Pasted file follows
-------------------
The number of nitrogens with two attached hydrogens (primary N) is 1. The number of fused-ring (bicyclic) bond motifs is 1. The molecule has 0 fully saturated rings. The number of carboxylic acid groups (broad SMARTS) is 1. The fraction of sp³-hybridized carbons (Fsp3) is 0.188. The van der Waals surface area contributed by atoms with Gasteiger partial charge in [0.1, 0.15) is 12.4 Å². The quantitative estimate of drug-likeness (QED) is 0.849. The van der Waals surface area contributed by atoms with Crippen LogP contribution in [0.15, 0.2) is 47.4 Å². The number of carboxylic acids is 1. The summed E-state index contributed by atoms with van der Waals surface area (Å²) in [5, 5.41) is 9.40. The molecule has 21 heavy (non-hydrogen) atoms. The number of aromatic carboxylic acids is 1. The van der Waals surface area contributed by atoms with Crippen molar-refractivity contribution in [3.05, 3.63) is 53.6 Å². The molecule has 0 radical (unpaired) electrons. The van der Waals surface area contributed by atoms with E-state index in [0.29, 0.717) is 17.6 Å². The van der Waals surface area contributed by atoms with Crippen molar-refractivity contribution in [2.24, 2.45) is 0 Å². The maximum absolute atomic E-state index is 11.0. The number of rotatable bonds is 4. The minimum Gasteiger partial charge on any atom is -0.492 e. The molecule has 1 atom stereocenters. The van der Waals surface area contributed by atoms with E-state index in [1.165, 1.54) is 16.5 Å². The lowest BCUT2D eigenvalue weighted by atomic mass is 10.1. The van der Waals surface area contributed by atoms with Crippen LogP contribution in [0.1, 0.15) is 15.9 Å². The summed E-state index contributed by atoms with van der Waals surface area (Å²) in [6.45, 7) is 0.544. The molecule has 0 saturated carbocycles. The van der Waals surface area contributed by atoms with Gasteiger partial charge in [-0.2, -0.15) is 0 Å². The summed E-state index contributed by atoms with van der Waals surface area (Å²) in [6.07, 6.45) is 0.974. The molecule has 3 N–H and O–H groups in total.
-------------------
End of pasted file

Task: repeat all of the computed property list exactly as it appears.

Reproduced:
The number of nitrogens with two attached hydrogens (primary N) is 1. The number of fused-ring (bicyclic) bond motifs is 1. The molecule has 0 fully saturated rings. The number of carboxylic acid groups (broad SMARTS) is 1. The fraction of sp³-hybridized carbons (Fsp3) is 0.188. The van der Waals surface area contributed by atoms with Gasteiger partial charge in [0.1, 0.15) is 12.4 Å². The quantitative estimate of drug-likeness (QED) is 0.849. The van der Waals surface area contributed by atoms with Crippen LogP contribution in [0.15, 0.2) is 47.4 Å². The number of carboxylic acids is 1. The summed E-state index contributed by atoms with van der Waals surface area (Å²) in [5, 5.41) is 9.40. The molecule has 21 heavy (non-hydrogen) atoms. The number of aromatic carboxylic acids is 1. The van der Waals surface area contributed by atoms with Crippen molar-refractivity contribution in [3.05, 3.63) is 53.6 Å². The molecule has 0 radical (unpaired) electrons. The van der Waals surface area contributed by atoms with E-state index in [0.29, 0.717) is 17.6 Å². The van der Waals surface area contributed by atoms with Crippen molar-refractivity contribution in [2.24, 2.45) is 0 Å². The maximum absolute atomic E-state index is 11.0. The number of rotatable bonds is 4. The minimum Gasteiger partial charge on any atom is -0.492 e. The molecule has 1 atom stereocenters. The van der Waals surface area contributed by atoms with E-state index in [1.165, 1.54) is 16.5 Å². The lowest BCUT2D eigenvalue weighted by atomic mass is 10.1. The van der Waals surface area contributed by atoms with Crippen LogP contribution in [0.1, 0.15) is 15.9 Å². The summed E-state index contributed by atoms with van der Waals surface area (Å²) in [6.45, 7) is 0.544. The molecule has 0 saturated carbocycles. The van der Waals surface area contributed by atoms with Gasteiger partial charge in [-0.2, -0.15) is 0 Å². The summed E-state index contributed by atoms with van der Waals surface area (Å²) in [6.07, 6.45) is 0.974. The molecule has 3 N–H and O–H groups in total.